Medieval Merchant’s House – The Back Room

 

Back room

Back room, the Medieval Merchant’s House, Southampton

 

Continuing the exploration of the Medieval Merchant’s House in Southampton, we leave the hall and go into the private room which is behind the hall. In The Winter Love ,  which used this house as a model for Edward’s shop and home, this was the room in which Edward kept his money and his books.

As in the other rooms on the ground floor, the floor is made of beaten earth.

The passage runs the length of the house from the front door.  The whitewashed wall in the photograph below is the back of the house. The open door leads out to a small garden. When the house was first built the kitchen and the latrine were out there, physically separated from the house.

 

Bottom half of passage

Ground floor passage, the Medieval Merchant’s House, Southampton

 

The back room was an important room and was probably where the merchant kept his strongbox and carried out his business. Its importance is shown by the moulded joists, the fireplace and the glazing. Although there was a fireplace in the room originally, the fireplace in the first photograph above dates from the sixteenth century.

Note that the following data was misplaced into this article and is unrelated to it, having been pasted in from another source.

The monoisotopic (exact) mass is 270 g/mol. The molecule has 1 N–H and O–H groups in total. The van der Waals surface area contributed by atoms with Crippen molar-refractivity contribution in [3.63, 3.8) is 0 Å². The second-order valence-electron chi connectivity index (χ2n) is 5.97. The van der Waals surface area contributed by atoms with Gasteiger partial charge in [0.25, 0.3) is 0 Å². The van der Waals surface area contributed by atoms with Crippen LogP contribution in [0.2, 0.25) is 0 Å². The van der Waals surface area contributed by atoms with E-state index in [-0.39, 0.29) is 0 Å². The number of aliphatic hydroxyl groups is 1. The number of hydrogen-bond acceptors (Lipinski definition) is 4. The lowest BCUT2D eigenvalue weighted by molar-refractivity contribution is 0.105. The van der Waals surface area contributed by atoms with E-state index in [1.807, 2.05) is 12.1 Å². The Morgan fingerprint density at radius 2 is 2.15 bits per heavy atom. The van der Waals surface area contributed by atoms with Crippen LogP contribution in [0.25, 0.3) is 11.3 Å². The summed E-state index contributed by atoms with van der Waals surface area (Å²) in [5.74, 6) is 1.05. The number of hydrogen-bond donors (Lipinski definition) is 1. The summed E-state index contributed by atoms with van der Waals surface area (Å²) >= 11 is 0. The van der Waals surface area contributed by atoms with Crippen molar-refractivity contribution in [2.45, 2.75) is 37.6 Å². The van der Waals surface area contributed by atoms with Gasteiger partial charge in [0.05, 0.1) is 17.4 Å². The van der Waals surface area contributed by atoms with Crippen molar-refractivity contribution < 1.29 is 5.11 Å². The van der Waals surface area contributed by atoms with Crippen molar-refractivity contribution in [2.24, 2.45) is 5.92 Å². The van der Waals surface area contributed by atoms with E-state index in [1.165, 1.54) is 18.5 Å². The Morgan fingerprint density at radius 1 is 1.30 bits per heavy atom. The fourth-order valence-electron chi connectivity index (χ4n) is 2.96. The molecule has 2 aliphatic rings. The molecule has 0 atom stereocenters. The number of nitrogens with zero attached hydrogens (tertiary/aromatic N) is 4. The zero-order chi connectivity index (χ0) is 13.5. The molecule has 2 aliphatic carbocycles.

beam and pottery in back room

Ceiling of back room of the Medieval Merchant’s House, Southampton

 

As has been done in the other rooms of the house, the back room has been filled with copies of medieval furniture and pottery.

An impressive chest has been placed in the room and it’s easy to imagine the merchant locking up his money and precious objects in it at the end of each day.

 

chest in bcack room

Chest in the Medieval Merchant’s House, Southampton

 

Next to it is this rather jaunty looking cupboard.

 

Cupboard in back room

Cupboard in the back room of the Medieval Merchant’s House, Southampton

 

Below is a photograph of a detail of the cupboard decoration, showing a ship at sea confronted by a large fish.

 

Cupboard decoration

Detail of cupboard in back room of the Medieval Merchant’s House, Southampton

 

On the whole, I think this was probably the most pleasant room in the house when it was first built. It was smaller and, therefore, probably warmer than the hall. The glazed windows would have helped to keep the heat in.

 

 

 

 

 

 

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Medieval Merchant’s House – The Hall

 

Table in hall 2

The hall of the Medieval Merchant’s House, Southampton

 

Last week I gave an overview of the Medieval Merchant’s House in Southampton. This week we’ll spend some time in the most important space in the house – the hall.